When my daughter was 3-years-old, she chose to wear only skirts and dresses. It fit with her definition of pretty, princess, and fashionable. One Sunday afternoon, my husband asked her if she’d like to join him on an errand to the hardware store. “Yes!” She replied. “But I have to change my outfit first.”
As I remember, three-year-old girls like to change their clothes. A lot. They have recently mastered the skill of dressing and undressing themselves, and with easy access to drawers and closets, they exercise this new sense of independence frequently throughout the day.
“Why do you need to change?” I asked her, thinking of the numerous outfits already on the floor of her room. (This skill, of course, does not yet – or ever – mean they can also refold and put away each outfit they wear. But I digress).
“I can’t wear a pink skirt to the hardware store,” she tells me, in that special tone of disbelief that her own mother is not aware of the fashion rules of hardware stores. “I have to put on jeans.”
In this week’s parashah, Tzav, God tells Moses to command Aaron and his sons, that every morning the priest shall put on his linen outfit and remove the ashes of yesterday’s burnt offering from the altar. After the ashes are removed and placed next to the altar:
He shall remove his garments and he shall wear other garments, and he shall remove the ashes to outside of the camp, to a pure place.
Why is the priest’s first task each morning to remove the ashes from the previous day? And why is the priest commanded to don one outfit to remove the ashes from the altar, and a second set of clothing to remove the ashes from the camp? Moreover, what is the quality or sanctity of “other garments?”
Rashi explains that this comment to change his clothes before removing the ashes from the camp is not an obligation, but rather “derekh eretz” – the proper way to do things.
Just like jeans – rather than pink skirts – are preferable for the hardware store. Or so I was told by a three-year-old.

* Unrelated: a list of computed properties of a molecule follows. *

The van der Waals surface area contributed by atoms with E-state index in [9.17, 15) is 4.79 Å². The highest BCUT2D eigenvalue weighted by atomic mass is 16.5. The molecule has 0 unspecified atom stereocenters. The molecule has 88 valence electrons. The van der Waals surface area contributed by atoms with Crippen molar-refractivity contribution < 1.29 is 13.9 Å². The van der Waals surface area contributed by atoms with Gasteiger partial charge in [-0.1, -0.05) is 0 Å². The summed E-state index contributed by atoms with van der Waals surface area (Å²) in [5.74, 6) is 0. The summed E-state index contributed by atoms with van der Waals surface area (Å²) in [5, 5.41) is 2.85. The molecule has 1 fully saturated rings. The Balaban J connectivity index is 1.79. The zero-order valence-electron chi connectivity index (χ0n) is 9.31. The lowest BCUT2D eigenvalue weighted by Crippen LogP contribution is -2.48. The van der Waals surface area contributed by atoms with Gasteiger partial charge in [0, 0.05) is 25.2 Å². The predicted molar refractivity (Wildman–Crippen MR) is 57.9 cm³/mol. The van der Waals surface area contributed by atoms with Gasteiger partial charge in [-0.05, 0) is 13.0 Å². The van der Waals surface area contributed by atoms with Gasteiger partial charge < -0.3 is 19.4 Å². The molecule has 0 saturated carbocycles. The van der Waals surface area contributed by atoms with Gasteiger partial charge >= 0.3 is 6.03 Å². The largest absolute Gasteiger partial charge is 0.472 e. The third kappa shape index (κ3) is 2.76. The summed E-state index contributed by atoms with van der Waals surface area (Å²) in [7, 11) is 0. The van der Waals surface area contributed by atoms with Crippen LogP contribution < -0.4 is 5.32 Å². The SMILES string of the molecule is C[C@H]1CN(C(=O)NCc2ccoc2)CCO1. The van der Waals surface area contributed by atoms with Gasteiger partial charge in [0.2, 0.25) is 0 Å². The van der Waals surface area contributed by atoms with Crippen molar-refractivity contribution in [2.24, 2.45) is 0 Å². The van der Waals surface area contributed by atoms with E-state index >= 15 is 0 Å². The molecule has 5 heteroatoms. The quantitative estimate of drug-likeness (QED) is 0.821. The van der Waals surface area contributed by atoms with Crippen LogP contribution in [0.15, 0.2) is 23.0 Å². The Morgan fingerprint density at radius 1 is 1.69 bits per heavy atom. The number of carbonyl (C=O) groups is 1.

The priest should know to remove his ceremonial robes before taking out the ashes so as not to dirty them.
The Netziv, a 19th-century rabbi in Lithuania, explained that “other garments” must refer to another priestly outfit, rather than simply ordinary clothes. The Torah would not have specified that, after the priest undressed, he had to dress himself again, unless a particular garment was required for the task of taking the ashes outside the camp. Surely, no one would have thought otherwise that the priest should proceed through the camp without any clothing at all.
So what are we meant to learn from these actions – removing the ashes and putting on sacred clothing in which to do it?
The first is the value of menial tasks and humility. When we are committed and devoted to the lives we have chosen, to our families’ well-being, to our work, we must be willing to perform every job and every task involved. If the priest in God’s holy space can get dressed up to take out yesterday’s garbage, then we too are not above the boring, common chores we must face each day. We may not need to put on lipstick to take out the compost, but we can approach these chores with deliberation and dedication, and not with resentment and tedium.
The second lesson we learn from the commandment to remove the ashes from the altar is to begin each day with a clean slate. Before we can renew our promises for the day to ourselves, to our children or spouse, or to God, the relics of yesterday’s rites and practices must be discarded. By clearing away the residue of yesterday, we can tackle our present obligations with a renewed spirit and vitality.
The priests dressed both to respect the service of God and to fix the proper intention and attitude in performing their sacred duties. They carried the ashes not just off the altar or outside the Mishkan, but completely outside the camp limits.
There is no place for yesterday’s waste when striving for a productive and meaningful today.
Whether in a pink skirt or jeans.